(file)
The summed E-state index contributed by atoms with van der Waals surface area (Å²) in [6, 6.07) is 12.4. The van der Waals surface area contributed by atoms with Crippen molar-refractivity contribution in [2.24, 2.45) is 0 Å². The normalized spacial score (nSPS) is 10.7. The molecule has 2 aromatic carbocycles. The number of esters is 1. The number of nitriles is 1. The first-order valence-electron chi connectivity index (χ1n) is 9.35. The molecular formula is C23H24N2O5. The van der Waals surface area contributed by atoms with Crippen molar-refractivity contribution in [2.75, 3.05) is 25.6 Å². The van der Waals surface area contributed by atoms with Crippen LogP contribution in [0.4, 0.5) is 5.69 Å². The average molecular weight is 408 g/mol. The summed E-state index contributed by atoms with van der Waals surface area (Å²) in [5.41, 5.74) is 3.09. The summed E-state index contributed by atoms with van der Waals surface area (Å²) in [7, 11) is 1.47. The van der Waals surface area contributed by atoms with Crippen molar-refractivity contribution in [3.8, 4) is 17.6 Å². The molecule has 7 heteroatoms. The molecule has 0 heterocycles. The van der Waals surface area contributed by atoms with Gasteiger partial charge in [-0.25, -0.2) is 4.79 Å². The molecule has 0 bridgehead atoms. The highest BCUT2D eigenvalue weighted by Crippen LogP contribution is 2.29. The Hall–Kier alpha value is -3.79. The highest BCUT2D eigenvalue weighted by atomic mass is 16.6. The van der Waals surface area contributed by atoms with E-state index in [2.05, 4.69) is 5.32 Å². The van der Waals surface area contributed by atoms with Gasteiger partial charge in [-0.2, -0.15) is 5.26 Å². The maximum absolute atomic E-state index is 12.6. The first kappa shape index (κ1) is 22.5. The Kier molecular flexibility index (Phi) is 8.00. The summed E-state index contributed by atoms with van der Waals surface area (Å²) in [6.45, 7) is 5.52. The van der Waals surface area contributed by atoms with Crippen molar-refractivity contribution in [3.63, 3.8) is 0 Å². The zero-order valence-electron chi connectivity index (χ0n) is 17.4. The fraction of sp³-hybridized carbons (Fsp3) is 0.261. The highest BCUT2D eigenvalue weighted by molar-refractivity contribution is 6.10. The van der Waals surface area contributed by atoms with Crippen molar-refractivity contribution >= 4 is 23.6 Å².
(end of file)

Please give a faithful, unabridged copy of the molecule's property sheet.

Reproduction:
The summed E-state index contributed by atoms with van der Waals surface area (Å²) in [6, 6.07) is 12.4. The van der Waals surface area contributed by atoms with Crippen molar-refractivity contribution in [2.24, 2.45) is 0 Å². The normalized spacial score (nSPS) is 10.7. The molecule has 2 aromatic carbocycles. The number of esters is 1. The number of nitriles is 1. The first-order valence-electron chi connectivity index (χ1n) is 9.35. The molecular formula is C23H24N2O5. The van der Waals surface area contributed by atoms with Crippen molar-refractivity contribution in [2.75, 3.05) is 25.6 Å². The van der Waals surface area contributed by atoms with Crippen LogP contribution in [0.4, 0.5) is 5.69 Å². The average molecular weight is 408 g/mol. The summed E-state index contributed by atoms with van der Waals surface area (Å²) in [5.41, 5.74) is 3.09. The summed E-state index contributed by atoms with van der Waals surface area (Å²) in [7, 11) is 1.47. The van der Waals surface area contributed by atoms with Crippen molar-refractivity contribution in [3.8, 4) is 17.6 Å². The molecule has 7 heteroatoms. The molecule has 0 heterocycles. The van der Waals surface area contributed by atoms with Gasteiger partial charge in [-0.25, -0.2) is 4.79 Å². The molecule has 0 bridgehead atoms. The highest BCUT2D eigenvalue weighted by Crippen LogP contribution is 2.29. The Hall–Kier alpha value is -3.79. The highest BCUT2D eigenvalue weighted by atomic mass is 16.6. The van der Waals surface area contributed by atoms with E-state index in [2.05, 4.69) is 5.32 Å². The van der Waals surface area contributed by atoms with Gasteiger partial charge in [-0.2, -0.15) is 5.26 Å². The maximum absolute atomic E-state index is 12.6. The first kappa shape index (κ1) is 22.5. The Kier molecular flexibility index (Phi) is 8.00. The summed E-state index contributed by atoms with van der Waals surface area (Å²) in [6.45, 7) is 5.52. The van der Waals surface area contributed by atoms with Crippen molar-refractivity contribution in [3.63, 3.8) is 0 Å². The zero-order valence-electron chi connectivity index (χ0n) is 17.4. The fraction of sp³-hybridized carbons (Fsp3) is 0.261. The highest BCUT2D eigenvalue weighted by molar-refractivity contribution is 6.10. The van der Waals surface area contributed by atoms with Crippen molar-refractivity contribution >= 4 is 23.6 Å².